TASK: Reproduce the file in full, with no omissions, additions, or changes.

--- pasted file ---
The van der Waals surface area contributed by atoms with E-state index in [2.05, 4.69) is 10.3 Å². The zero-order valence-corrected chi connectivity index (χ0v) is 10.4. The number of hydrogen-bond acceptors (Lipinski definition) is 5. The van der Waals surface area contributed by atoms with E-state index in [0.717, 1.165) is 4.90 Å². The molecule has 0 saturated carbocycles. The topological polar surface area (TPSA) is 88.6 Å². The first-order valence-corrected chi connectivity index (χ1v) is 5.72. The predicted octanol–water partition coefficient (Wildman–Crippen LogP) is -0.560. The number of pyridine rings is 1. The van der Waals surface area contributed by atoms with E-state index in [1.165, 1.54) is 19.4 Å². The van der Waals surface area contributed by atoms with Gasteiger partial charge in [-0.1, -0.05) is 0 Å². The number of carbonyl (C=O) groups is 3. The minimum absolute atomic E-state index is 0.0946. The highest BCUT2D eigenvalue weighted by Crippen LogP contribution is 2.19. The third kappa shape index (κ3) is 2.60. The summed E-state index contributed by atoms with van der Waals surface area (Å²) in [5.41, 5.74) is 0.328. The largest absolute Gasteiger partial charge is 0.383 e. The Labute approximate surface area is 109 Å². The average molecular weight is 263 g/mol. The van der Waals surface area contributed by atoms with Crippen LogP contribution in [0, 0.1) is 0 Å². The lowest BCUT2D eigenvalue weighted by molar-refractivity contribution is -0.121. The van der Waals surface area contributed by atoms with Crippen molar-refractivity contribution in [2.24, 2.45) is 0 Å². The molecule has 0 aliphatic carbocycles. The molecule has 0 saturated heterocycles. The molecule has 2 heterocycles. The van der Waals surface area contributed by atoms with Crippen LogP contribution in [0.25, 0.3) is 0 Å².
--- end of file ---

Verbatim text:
The van der Waals surface area contributed by atoms with E-state index in [2.05, 4.69) is 10.3 Å². The zero-order valence-corrected chi connectivity index (χ0v) is 10.4. The number of hydrogen-bond acceptors (Lipinski definition) is 5. The van der Waals surface area contributed by atoms with E-state index in [0.717, 1.165) is 4.90 Å². The molecule has 0 saturated carbocycles. The topological polar surface area (TPSA) is 88.6 Å². The first-order valence-corrected chi connectivity index (χ1v) is 5.72. The predicted octanol–water partition coefficient (Wildman–Crippen LogP) is -0.560. The number of pyridine rings is 1. The van der Waals surface area contributed by atoms with E-state index in [1.165, 1.54) is 19.4 Å². The van der Waals surface area contributed by atoms with Gasteiger partial charge in [-0.1, -0.05) is 0 Å². The number of carbonyl (C=O) groups is 3. The minimum absolute atomic E-state index is 0.0946. The highest BCUT2D eigenvalue weighted by Crippen LogP contribution is 2.19. The third kappa shape index (κ3) is 2.60. The summed E-state index contributed by atoms with van der Waals surface area (Å²) in [5.41, 5.74) is 0.328. The largest absolute Gasteiger partial charge is 0.383 e. The Labute approximate surface area is 109 Å². The average molecular weight is 263 g/mol. The van der Waals surface area contributed by atoms with Crippen LogP contribution in [0, 0.1) is 0 Å². The lowest BCUT2D eigenvalue weighted by molar-refractivity contribution is -0.121. The van der Waals surface area contributed by atoms with Crippen molar-refractivity contribution in [2.24, 2.45) is 0 Å². The molecule has 0 aliphatic carbocycles. The molecule has 0 saturated heterocycles. The molecule has 2 heterocycles. The van der Waals surface area contributed by atoms with Crippen LogP contribution in [0.25, 0.3) is 0 Å².